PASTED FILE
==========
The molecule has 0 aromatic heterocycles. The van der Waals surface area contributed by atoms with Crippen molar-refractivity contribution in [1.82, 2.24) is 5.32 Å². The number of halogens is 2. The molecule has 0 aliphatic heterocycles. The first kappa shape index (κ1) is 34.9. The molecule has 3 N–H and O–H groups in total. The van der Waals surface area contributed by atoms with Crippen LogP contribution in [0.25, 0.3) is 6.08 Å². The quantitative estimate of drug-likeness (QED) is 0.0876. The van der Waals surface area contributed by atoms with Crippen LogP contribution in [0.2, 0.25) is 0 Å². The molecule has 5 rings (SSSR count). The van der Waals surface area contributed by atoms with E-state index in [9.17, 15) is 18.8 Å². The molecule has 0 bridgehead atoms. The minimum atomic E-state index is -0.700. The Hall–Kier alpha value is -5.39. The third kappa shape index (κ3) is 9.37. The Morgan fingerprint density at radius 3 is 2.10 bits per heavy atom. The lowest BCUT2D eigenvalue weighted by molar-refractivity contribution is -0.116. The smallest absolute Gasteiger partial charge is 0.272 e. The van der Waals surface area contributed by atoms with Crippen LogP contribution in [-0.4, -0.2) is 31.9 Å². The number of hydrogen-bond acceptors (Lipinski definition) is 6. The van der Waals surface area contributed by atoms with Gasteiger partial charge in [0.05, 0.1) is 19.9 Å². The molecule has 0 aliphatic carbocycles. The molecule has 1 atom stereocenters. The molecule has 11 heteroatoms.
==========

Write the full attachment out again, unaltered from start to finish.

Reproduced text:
The molecule has 0 aromatic heterocycles. The van der Waals surface area contributed by atoms with Crippen molar-refractivity contribution in [1.82, 2.24) is 5.32 Å². The number of halogens is 2. The molecule has 0 aliphatic heterocycles. The first kappa shape index (κ1) is 34.9. The molecule has 3 N–H and O–H groups in total. The van der Waals surface area contributed by atoms with Crippen LogP contribution in [0.25, 0.3) is 6.08 Å². The quantitative estimate of drug-likeness (QED) is 0.0876. The van der Waals surface area contributed by atoms with Crippen LogP contribution in [0.2, 0.25) is 0 Å². The molecule has 5 rings (SSSR count). The van der Waals surface area contributed by atoms with E-state index in [9.17, 15) is 18.8 Å². The molecule has 0 bridgehead atoms. The minimum atomic E-state index is -0.700. The Hall–Kier alpha value is -5.39. The third kappa shape index (κ3) is 9.37. The Morgan fingerprint density at radius 3 is 2.10 bits per heavy atom. The lowest BCUT2D eigenvalue weighted by molar-refractivity contribution is -0.116. The smallest absolute Gasteiger partial charge is 0.272 e. The van der Waals surface area contributed by atoms with Crippen LogP contribution in [-0.4, -0.2) is 31.9 Å². The number of hydrogen-bond acceptors (Lipinski definition) is 6. The van der Waals surface area contributed by atoms with Gasteiger partial charge in [0.05, 0.1) is 19.9 Å². The molecule has 0 aliphatic carbocycles. The molecule has 1 atom stereocenters. The molecule has 11 heteroatoms.